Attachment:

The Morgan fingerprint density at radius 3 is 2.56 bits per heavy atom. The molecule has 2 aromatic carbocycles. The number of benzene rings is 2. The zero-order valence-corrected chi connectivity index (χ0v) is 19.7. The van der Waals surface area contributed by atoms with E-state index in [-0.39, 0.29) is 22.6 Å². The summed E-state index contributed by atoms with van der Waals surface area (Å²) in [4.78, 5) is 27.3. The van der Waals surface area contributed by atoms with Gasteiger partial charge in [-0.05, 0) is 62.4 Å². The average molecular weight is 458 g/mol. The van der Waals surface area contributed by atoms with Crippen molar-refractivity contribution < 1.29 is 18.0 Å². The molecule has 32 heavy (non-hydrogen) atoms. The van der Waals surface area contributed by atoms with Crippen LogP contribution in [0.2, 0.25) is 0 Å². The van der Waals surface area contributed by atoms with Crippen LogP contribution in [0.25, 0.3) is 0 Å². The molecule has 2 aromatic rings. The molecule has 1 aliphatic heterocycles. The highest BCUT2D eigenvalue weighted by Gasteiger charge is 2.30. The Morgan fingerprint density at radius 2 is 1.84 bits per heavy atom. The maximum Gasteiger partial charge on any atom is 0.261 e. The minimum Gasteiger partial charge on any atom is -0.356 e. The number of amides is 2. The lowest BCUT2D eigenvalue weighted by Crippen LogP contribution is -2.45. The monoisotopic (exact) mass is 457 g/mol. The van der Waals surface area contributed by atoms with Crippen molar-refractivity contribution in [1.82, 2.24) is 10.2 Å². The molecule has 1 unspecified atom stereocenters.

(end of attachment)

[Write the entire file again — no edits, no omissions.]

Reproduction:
The Morgan fingerprint density at radius 3 is 2.56 bits per heavy atom. The molecule has 2 aromatic carbocycles. The number of benzene rings is 2. The zero-order valence-corrected chi connectivity index (χ0v) is 19.7. The van der Waals surface area contributed by atoms with E-state index in [-0.39, 0.29) is 22.6 Å². The summed E-state index contributed by atoms with van der Waals surface area (Å²) in [4.78, 5) is 27.3. The van der Waals surface area contributed by atoms with Gasteiger partial charge in [-0.05, 0) is 62.4 Å². The average molecular weight is 458 g/mol. The van der Waals surface area contributed by atoms with Crippen molar-refractivity contribution < 1.29 is 18.0 Å². The molecule has 32 heavy (non-hydrogen) atoms. The van der Waals surface area contributed by atoms with Crippen LogP contribution in [0.2, 0.25) is 0 Å². The van der Waals surface area contributed by atoms with Crippen LogP contribution in [0.25, 0.3) is 0 Å². The molecule has 2 aromatic rings. The molecule has 1 aliphatic heterocycles. The highest BCUT2D eigenvalue weighted by Gasteiger charge is 2.30. The Morgan fingerprint density at radius 2 is 1.84 bits per heavy atom. The maximum Gasteiger partial charge on any atom is 0.261 e. The minimum Gasteiger partial charge on any atom is -0.356 e. The number of amides is 2. The lowest BCUT2D eigenvalue weighted by Crippen LogP contribution is -2.45. The monoisotopic (exact) mass is 457 g/mol. The van der Waals surface area contributed by atoms with Crippen molar-refractivity contribution in [1.82, 2.24) is 10.2 Å². The molecule has 1 unspecified atom stereocenters.